James Clear has an excellent article on what he calls the 3 Stages of Failure.
In it, he differentiates between tactical failures, strategic failures, and failures of vision:
Stage 1 is a Failure of Tactics. These are HOW mistakes. They occur when you fail to build robust systems, forget to measure carefully, and get lazy with the details. A Failure of Tactics is a failure to execute on a good plan and a clear vision.
Stage 2 is a Failure of Strategy. These are WHAT mistakes. They occur when you follow a strategy that fails to deliver the results you want. You can know why you do the things you do and you can know how to do the work, but still choose the wrong what to make it happen.
Stage 3 is a Failure of Vision. These are WHY mistakes. They occur when you don’t set a clear direction for yourself, follow a vision that doesn’t fulfill you, or otherwise fail to understand why you do the things you do.
Highlighting this nuance is incredibly insightful. Knowing what’s holding you back is the first step to moving forward.
But I think Clear is missing a stage of failure here: Failures of Circumstance.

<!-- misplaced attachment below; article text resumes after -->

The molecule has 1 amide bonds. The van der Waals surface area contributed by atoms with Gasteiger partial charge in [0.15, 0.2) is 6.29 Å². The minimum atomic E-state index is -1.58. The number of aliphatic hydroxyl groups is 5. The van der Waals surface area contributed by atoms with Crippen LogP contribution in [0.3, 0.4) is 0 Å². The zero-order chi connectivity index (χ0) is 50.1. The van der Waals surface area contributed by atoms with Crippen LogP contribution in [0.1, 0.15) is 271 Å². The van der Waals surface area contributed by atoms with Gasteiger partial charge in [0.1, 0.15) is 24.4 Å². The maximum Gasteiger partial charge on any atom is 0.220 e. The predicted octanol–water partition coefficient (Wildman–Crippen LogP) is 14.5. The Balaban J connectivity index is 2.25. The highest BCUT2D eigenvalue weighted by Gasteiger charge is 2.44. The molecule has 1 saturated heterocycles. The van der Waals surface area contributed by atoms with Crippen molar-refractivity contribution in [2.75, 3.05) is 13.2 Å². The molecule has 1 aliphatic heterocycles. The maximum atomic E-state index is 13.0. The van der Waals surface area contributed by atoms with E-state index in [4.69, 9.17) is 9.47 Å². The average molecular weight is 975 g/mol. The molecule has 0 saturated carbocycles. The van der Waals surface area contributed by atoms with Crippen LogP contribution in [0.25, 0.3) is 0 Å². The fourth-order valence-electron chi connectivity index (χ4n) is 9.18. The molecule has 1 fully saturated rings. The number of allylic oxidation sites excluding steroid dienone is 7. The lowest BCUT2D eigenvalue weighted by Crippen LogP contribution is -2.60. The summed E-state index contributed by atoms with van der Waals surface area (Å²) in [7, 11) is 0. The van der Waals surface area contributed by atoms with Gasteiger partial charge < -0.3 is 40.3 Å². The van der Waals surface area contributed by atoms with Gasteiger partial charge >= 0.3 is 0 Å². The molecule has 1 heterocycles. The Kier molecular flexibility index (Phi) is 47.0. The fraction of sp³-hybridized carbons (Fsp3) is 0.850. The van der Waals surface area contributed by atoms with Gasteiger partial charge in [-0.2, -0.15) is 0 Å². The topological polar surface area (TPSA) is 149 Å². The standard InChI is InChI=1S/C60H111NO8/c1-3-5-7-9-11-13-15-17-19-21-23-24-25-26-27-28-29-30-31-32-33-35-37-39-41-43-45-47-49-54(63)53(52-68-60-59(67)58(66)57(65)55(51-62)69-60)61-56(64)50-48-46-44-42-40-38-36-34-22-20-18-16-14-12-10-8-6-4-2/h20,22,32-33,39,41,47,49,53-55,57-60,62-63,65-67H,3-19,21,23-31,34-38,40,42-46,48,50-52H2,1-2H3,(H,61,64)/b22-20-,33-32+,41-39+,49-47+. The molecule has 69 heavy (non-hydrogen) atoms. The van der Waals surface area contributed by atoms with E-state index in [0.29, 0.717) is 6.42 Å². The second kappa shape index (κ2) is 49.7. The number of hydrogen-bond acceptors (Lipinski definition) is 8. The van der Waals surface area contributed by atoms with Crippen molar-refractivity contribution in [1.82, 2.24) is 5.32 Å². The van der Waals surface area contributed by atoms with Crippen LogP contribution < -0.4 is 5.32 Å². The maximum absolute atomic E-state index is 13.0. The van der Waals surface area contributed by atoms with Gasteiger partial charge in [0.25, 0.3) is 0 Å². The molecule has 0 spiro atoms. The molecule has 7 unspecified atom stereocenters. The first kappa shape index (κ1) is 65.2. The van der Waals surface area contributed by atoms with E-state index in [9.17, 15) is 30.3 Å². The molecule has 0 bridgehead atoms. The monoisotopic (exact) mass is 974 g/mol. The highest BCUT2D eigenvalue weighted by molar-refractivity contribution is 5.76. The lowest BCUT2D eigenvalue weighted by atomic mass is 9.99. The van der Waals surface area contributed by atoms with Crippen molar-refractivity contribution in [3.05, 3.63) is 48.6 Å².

Failures of Circumstance occur when something unexpected and unpreventable and temporarygets in your way. The one-time exception, the freak accident, and the exception that proves the rule are examples of this type of failure.
If a natural disaster destroys your business, this isn’t a failure of tactics, strategy, or vision. If an unexpected illness disrupts your exercise routine, you shouldn’t change your plan for getting in shape.
Most of us accept this intuitively. There are some setbacks we can only mitigate, not avoid. Insurance helps you get back on your feet, but it doesn’t prevent the destruction. Vitamins and exercise strengthen your immune system, but they don’t prevent all illness.
The problem comes when we attribute a setback to the wrong type of failure. In the moment, it can be incredibly challenging to tell if your business isn’t growing because of something you did, something you should have foreseen, or something that’s random and temporary.
Most teams I know spend far too much time believing that something is circumstantial when it’s actually a tactical or strategic failure.
Next time you hit a snag that you think might be a Failure of Circumstance, ask yourself these questions:
- Is this temporary, one-time setback, or will the same thing happen repeatedly?
- Could I have reasonably foreseen this happening and taken different actions to avoid this setback altogether?
If the answer to either of those is yes, it’s time to change your tactics or your strategy. If not, keep going. Persistence and grit are key when facing Failures of Circumstance.